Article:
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Adjustment of the Ventilated Thermocline

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  • 1 Department of Oceanography, The Florida State University, Tallahassee, Florida
  • | 2 Department of Physical Oceanography, Woods Hole Oceanographic Institution, Woods Hole, Massachusetts
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Abstract

The time dependence of the ventilated thermocline is examined via analytical and numerical means. The original Henderschott model is modified such that the outcrops all occur on the same geopotential surface, rather than at staggered geopotential surfaces. This model has the advantage that the ocean interior can be ventilated directly by the Sverdrup flow, rather than by western boundary processes. The propagation of disturbances governed by linearized forms of the three-layer or four-layer modified Henderschott model, nonlinear solutions of the full modified Henderschott model, and numerical solutions of the planetary geostrophic equations are considered.

Low-frequency disturbances are predicted by the linear models to move on characteristics jointly set by advection and wave dynamics. It is shown that perturbations due to wind stress anomalies project strongly onto the first mode and propagate westward similarly to the classical first baroclinic Rossby mode. They do not experience much interaction with the mean flow (the so-called non-Doppler effect). On the other hand, perturbations generated by buoyancy anomalies have strong projections onto the second or third modes, and propagate along pathways very close to the mean circulation. Their speed is somewhat slower than the current speed, however. These properties appear in the linearized and simplified nonlinear models and their occurrence in planetary geostrophic results argues the relevance of the Henderschott model. Also, these properties are consistent with results from other studies.

Corresponding author address: Dr. William K. Dewar, Department of Oceanography, The Florida State University, Tallahassee, FL 32306-4320.Email: dewar@ocean.fsu.edu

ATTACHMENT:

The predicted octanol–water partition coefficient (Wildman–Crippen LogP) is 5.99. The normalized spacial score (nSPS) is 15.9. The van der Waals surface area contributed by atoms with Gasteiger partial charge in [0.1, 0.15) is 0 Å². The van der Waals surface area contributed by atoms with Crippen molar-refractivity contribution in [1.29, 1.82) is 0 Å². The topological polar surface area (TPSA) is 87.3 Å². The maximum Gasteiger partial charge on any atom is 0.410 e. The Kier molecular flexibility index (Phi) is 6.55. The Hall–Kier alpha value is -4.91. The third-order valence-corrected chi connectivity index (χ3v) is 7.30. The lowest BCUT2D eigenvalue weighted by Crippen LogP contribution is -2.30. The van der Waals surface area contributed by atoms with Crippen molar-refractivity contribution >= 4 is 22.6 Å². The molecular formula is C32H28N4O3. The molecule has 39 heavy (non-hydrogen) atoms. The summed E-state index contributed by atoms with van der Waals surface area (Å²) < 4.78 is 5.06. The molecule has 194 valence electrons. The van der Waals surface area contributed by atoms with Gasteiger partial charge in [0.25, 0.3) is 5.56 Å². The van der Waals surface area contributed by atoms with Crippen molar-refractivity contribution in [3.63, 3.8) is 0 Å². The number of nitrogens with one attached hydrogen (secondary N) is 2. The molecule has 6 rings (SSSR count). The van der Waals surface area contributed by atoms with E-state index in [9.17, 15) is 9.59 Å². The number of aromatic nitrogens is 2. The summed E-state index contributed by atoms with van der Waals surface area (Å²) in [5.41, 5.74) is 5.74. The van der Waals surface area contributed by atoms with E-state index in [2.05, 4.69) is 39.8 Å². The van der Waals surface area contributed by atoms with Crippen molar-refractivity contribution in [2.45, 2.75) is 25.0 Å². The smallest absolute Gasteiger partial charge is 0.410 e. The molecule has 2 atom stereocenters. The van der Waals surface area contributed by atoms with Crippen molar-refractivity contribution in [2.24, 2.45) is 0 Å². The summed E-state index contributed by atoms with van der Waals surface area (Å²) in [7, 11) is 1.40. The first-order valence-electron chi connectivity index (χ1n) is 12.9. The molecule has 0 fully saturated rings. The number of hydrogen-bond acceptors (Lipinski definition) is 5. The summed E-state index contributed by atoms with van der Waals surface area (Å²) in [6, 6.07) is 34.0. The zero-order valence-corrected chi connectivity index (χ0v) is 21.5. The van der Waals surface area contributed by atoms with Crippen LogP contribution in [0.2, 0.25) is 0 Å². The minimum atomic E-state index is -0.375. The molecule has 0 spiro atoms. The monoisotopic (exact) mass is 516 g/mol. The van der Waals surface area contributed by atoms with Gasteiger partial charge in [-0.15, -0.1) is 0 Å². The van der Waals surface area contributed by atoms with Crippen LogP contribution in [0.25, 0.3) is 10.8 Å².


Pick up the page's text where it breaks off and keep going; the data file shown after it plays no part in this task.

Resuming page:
Abstract

The time dependence of the ventilated thermocline is examined via analytical and numerical means. The original Henderschott model is modified such that the outcrops all occur on the same geopotential surface, rather than at staggered geopotential surfaces. This model has the advantage that the ocean interior can be ventilated directly by the Sverdrup flow, rather than by western boundary processes. The propagation of disturbances governed by linearized forms of the three-layer or four-layer modified Henderschott model, nonlinear solutions of the full modified Henderschott model, and numerical solutions of the planetary geostrophic equations are considered.

Low-frequency disturbances are predicted by the linear models to move on characteristics jointly set by advection and wave dynamics. It is shown that perturbations due to wind stress anomalies project strongly onto the first mode and propagate westward similarly to the classical first baroclinic Rossby mode. They do not experience much interaction with the mean flow (the so-called non-Doppler effect). On the other hand, perturbations generated by buoyancy anomalies have strong projections onto the second or third modes, and propagate along pathways very close to the mean circulation. Their speed is somewhat slower than the current speed, however. These properties appear in the linearized and simplified nonlinear models and their occurrence in planetary geostrophic results argues the relevance of the Henderschott model. Also, these properties are consistent with results from other studies.

Corresponding author address: Dr. William K. Dewar, Department of Oceanography, The Florida State University, Tallahassee, FL 32306-4320.Email: dewar@ocean.fsu.edu

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